Plot: The kingdom of Ravka is torn in two - literally - by a great expanse of dark wasteland called the Fold. Unnatural, human-devouring creatures live in the Fold, and thousands die just trying to cross it to get to the other side of Ravka. Something must be done about the Fold, before it effects Ravka's economy and defenses permanently. Alina Starkov is just another orphan, serving her time in the military. But when she and her childhood friend Mal have to cross the Fold, something amazing happens: Alina's powers as a Sun Summoner - a bringer of light - are made known. Before she knows it, the Darkling - leader of the Grisha - has taken her to be trained at the Little Palace. Alina, the only Sun Summoner in Ravka, may be the one who can beat back the Fold and reunite Ravka once more. The world in this book is incredible. I loved everything about it, from the Russian styles to the explanation behind the Grisha and their powers. Even if I didn't like Mal all that much, I became so totally immersed in the world that I didn't really care. The Author has done a ton of world building, and there's just no way that anyone could dislike it (unless you just totally hate Russian styles and culture). Setting world building aside for a moment, the plot itself was also very good - but it also mostly consisted of world building, so how could I not enjoy it? Alina spends a while getting used to life as a Grisha and trying to control her power. Might be boring for some, but I enjoyed it. It gave us an opportunity to get to know the characters, the politics, the world, and how exactly Grisha operated. And there's a constant undertone of foreboding.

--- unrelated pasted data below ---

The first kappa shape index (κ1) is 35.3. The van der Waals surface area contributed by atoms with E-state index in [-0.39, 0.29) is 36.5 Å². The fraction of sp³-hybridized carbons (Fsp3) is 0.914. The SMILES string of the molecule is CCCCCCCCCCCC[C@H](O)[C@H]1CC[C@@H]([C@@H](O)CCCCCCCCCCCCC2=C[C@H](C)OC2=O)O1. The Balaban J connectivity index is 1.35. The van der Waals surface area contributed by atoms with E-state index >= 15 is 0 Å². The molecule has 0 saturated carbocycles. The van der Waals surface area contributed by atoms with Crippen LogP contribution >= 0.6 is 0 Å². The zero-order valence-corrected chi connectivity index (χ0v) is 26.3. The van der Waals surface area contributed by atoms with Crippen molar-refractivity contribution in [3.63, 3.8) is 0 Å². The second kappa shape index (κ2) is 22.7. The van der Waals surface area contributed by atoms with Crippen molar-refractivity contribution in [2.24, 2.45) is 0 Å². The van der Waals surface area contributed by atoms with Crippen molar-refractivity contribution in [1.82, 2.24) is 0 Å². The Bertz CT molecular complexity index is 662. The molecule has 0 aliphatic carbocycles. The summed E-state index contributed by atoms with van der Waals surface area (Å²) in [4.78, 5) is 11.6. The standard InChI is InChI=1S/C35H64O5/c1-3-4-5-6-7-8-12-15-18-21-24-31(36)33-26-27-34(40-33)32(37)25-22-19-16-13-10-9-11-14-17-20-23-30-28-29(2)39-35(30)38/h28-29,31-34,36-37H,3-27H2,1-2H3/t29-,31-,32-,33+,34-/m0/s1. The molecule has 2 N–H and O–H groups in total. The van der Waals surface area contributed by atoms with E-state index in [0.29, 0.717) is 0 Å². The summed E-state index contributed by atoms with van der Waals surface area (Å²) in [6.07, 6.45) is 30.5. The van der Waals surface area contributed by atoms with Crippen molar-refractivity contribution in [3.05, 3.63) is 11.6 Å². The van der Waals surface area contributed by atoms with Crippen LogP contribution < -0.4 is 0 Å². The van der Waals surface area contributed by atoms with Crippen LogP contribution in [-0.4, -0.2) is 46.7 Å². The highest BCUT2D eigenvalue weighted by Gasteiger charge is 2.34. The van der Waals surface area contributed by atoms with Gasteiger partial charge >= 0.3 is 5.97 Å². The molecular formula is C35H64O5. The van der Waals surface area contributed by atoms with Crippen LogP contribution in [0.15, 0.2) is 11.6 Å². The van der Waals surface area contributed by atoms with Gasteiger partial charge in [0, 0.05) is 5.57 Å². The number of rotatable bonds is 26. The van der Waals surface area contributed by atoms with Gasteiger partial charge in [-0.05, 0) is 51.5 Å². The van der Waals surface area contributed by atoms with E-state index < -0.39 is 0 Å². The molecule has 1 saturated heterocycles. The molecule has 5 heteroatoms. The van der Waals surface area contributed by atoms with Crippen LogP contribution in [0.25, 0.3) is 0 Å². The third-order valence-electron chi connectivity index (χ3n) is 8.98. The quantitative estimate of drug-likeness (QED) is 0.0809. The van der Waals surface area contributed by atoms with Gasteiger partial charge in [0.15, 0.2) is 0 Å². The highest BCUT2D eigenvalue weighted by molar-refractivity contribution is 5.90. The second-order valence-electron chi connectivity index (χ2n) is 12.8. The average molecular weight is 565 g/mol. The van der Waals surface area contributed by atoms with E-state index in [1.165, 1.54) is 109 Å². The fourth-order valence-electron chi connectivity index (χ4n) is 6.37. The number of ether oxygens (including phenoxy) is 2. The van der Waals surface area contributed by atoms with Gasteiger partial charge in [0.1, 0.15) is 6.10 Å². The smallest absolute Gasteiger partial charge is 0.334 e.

Believability: The roles of women in the military are realistic.

Writing Style: First person, past tense. Alina's sense of ironic humor really shows through her narration, which I enjoyed; it made her personality shine through. The Author was very good at describing things, and I loved all of the Russian words - real and made up - that she threw in.

Content: None beyond one quite heated kiss.

Conclusion: I did see the twist coming, I suppose, though I'm not sure it was supposed to be hidden. I'm not sure why it took me so bloody long to pick Shadow and Bone up; it's right up my alley. I was immensely surprised at how unannoying the female protagonist was, and that the romance was mostly in the background. I adored the world and the side characters, and the Darkling was just awesome. I wish he had a different name, though. It's too much like the Dark Lord or the Dark One. Unoriginal, and not intimidating.

Recommended Audience: Girl-and-guy read, seventeen-and-up, fans of Russian culture and styles, and fantasy.

Others in The Grisha Trilogy:
1)Shadow and Bone
2)Siege and Storm
3)Rise and Ruin


  1. I'm glad you liked it! I think I read the first two sentences when I was in a bad reading mood, put it down, and never went back. Maybe I'll give it another shot. :)

    1. Just have patience with Mal. ;) And it may seem like there's a love triangle, but there isn't one. Kinda hard to explain, but it becomes pretty evident why it doesn't work.